I think that I’m onboard with you on your desideratum #1 that theories should be “primarily mathematical” – in the sense that I think our tastes for rigor and principled theoretical science are largely aligned (and we both agree that we need good and somewhat fundamental theoretical principles to avoid misalignment). But math isn’t magic. In order to get a good mathematical tool for a real-world context, you need to make sure that you have correctly specified the context where it is to be applied, and more generally that you’ve found the “right formal context” for math. This makes me want to be careful about context before moving on to your insight #2 of trying to guess a specific information-theoretic criterion for how to formalize "an interpretation". Math is a dance, not a hammer: if a particular application of math isn’t working, it’s more likely that your context is wrong and you need to retarget and work outwards from simple examples, rather than try harder and route around contradictions. If you look at even a very mathy area of science, I would claim that most progress did not come from trying to make a very ambitious theoretical picture work and introducing epicycles in a “builder-breaker” fashion to get around roadblocks. For example if you look at the most mathematically heavy field that has applications in real life, this is QFT and SFT (which uses deep algebraic and topological insights and today is unquestionably useful in computer chips and the like). Its origin comes from physicists observing the idea of “universality” in some physical systems, and this leading Landau and others to work out that a special (though quite large and perturbation-invariant) class of statistical systems can be coarse-grained in a way that leads to these observed behaviors, and this led to ideas of renormalization, modern QFT and the like. If Landau’s generation instead tried to work really hard on mathematically analyzing general magnet-like systems without working up from applications and real-world systems, they’d end up in roughly the same place as Stephen Wolfram of trying to make overly ambitious claims about automata. The importance of looking for good theory-context fit is the main reason I would like to see more back-and-forth between more “boots-on-the-ground” interpretability theorists and more theoretical agendas like ARC and Agent Foundations. I’m optimistic that ARC’s mathematical agenda will eventually start iterating on carefully thinking about context and theory-context fit, but I think that some of the agenda I saw had the suboptimal, “use math as a hammer” shape. I might be misunderstanding here, and would welcome corrections.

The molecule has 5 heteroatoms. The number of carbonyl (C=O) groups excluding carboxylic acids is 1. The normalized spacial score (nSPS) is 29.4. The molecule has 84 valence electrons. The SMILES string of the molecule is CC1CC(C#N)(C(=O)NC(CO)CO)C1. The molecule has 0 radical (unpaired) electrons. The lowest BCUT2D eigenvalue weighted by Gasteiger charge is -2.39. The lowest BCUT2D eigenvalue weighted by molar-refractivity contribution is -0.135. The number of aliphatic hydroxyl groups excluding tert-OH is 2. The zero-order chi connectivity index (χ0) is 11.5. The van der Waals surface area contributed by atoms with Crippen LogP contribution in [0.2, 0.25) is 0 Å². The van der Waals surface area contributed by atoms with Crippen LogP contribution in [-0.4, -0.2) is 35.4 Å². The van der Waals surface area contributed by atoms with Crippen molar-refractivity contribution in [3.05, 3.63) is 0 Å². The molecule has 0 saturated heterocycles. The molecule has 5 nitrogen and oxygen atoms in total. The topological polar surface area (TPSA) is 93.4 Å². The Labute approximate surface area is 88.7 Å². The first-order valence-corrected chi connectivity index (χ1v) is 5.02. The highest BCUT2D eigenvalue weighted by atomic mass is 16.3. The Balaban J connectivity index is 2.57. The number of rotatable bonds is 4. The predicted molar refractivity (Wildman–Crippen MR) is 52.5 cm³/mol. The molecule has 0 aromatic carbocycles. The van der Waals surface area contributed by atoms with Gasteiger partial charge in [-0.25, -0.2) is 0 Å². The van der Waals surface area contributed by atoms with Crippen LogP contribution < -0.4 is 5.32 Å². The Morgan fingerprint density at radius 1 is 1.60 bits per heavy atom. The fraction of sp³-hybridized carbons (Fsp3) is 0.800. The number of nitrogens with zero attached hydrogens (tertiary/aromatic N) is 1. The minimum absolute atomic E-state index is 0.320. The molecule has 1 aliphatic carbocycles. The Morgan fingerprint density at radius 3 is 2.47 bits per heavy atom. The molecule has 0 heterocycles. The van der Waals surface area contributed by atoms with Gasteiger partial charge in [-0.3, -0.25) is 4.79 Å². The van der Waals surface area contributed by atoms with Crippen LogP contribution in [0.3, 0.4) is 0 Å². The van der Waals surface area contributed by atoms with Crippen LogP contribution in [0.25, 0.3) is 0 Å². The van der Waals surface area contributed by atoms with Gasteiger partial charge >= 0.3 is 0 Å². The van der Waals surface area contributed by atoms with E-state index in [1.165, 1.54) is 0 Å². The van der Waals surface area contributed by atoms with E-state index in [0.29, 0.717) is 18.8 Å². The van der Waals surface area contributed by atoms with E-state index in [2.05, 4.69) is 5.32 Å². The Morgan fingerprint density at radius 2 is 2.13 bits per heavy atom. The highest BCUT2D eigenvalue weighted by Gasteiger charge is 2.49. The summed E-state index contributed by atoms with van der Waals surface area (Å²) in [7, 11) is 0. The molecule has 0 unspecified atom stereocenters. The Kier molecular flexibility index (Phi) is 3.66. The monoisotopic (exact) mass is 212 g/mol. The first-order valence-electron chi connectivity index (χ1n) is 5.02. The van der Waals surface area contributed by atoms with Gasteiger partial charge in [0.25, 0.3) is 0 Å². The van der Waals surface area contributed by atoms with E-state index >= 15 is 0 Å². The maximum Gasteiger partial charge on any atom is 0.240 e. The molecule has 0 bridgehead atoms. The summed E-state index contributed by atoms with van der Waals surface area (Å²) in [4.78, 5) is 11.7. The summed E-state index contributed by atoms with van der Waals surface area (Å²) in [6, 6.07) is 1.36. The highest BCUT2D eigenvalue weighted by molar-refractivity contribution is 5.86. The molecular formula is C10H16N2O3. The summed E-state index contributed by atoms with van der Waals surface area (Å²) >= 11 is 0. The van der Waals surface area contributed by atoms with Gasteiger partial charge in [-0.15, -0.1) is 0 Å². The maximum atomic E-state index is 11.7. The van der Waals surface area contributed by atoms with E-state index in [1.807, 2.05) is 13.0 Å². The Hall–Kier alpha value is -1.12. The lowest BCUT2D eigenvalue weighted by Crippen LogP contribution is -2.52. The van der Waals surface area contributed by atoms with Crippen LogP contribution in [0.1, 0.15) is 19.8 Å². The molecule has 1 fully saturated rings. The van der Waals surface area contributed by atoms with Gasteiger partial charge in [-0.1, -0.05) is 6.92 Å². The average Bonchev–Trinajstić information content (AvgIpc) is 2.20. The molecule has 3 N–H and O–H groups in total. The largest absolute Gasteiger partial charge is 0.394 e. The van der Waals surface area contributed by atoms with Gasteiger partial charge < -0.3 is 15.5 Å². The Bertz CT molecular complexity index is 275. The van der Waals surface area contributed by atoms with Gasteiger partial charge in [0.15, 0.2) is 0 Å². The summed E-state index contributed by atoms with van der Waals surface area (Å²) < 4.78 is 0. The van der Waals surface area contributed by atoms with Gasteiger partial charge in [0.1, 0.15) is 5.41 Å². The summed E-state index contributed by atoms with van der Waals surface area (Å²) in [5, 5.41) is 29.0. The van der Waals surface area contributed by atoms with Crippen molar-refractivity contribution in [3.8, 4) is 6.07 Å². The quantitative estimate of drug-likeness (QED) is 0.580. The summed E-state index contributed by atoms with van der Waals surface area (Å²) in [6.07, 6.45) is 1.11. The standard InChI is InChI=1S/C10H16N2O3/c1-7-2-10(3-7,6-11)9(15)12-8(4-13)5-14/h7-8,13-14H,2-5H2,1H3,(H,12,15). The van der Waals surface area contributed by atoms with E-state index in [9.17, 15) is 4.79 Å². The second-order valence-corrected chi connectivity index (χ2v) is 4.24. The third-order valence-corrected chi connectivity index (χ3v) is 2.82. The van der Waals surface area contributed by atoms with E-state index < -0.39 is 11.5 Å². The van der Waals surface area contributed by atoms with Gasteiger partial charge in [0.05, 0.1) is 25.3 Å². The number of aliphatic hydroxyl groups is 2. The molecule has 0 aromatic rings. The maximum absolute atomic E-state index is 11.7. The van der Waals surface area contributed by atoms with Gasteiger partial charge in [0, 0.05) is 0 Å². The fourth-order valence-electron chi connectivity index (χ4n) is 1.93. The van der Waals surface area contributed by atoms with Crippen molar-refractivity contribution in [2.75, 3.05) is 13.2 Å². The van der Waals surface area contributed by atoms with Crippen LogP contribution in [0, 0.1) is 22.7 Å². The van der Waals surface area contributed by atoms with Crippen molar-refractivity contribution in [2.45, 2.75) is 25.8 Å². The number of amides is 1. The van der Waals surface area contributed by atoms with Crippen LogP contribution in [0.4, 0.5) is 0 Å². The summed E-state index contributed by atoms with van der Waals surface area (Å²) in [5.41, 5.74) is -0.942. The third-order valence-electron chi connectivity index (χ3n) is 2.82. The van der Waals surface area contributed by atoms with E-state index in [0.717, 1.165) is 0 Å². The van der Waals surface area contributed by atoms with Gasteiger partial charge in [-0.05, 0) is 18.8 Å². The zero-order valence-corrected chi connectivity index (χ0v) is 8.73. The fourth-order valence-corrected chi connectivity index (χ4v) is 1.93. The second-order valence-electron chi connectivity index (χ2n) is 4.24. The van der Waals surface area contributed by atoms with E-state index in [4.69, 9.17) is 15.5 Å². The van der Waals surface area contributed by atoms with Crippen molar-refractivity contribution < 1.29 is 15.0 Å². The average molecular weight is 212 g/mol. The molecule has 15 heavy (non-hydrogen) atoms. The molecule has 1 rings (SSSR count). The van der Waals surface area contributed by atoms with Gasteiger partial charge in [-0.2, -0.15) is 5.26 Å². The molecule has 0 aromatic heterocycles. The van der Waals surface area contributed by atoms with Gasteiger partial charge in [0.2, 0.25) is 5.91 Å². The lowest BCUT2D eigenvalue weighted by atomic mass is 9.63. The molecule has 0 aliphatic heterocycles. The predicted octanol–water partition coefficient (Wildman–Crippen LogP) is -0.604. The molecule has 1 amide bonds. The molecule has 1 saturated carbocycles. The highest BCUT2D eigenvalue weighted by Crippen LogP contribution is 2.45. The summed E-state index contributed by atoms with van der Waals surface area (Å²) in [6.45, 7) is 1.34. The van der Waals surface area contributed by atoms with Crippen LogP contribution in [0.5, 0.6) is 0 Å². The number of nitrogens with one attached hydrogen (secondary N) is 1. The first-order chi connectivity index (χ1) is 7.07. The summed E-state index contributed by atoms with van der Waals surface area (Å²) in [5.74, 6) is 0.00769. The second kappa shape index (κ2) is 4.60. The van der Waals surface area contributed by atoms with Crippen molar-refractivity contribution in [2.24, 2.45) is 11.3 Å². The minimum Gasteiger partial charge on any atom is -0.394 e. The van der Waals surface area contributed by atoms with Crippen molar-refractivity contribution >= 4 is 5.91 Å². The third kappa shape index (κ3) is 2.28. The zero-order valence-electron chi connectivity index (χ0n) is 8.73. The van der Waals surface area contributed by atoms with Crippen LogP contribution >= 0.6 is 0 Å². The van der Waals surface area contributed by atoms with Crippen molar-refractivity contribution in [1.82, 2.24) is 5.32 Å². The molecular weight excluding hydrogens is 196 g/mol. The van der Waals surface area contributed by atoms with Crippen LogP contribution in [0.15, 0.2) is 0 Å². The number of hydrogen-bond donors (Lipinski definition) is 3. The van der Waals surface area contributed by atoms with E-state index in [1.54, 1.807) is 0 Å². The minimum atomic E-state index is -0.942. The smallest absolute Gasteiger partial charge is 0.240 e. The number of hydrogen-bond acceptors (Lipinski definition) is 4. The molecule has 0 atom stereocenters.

More specifically about “stories”, I agree with you that we are unlikely to be able to tell an easy-to-understand story about the internal working of AI’s (and in particular, I am very onboard with your first-level zoom of scalable alignment). I agree that the ultimate form of the thing we’re both gesturing at in the guise of “interpretability” will be some complicated, fractally recursive formalism using a language we probably don’t currently possess. But I think this is sort of true in a lot of other science. Better understanding leads to formulas, ideas and tools with a recursive complexity that humanity wouldn’t have guessed at before discovering them (again, QFT/SFT is an example). I’m not saying that this means “understanding AI will have the same type signature as QFT/ as another science”. But I am saying that the thing it will look like will be some complicated novel shape that isn’t either modern interp or any currently-accessible guess at its final form. And indeed, if it does turn out to take the shape of something that we can guess today – for example if heuristic arguments or SAEs turn out to be a shot in the right direction – I would guess that the best route towards discovering this is to build up a pluralistic collection of ideas that both iterate on creating more elegant/more principled mathematical ideas and iterate on understanding iteratively more interesting pieces of iteratively more general ML models in some class that expands from toy or real-world models. The history of math also does include examples of more "hammer"-like people: e.g. Wiles and Perelman, so making this bet isn't necessarily bad, and my criticism here should not be taken too prescriptively. In particular, I think your (a)-(d) are once again excellent guardrails against dangerous rabbitholes or communication gaps, and the only thing I can recommend somewhat confidently is to keep applicability to get interesting results about toy systems as a desideratum when building up the ambitious ideas.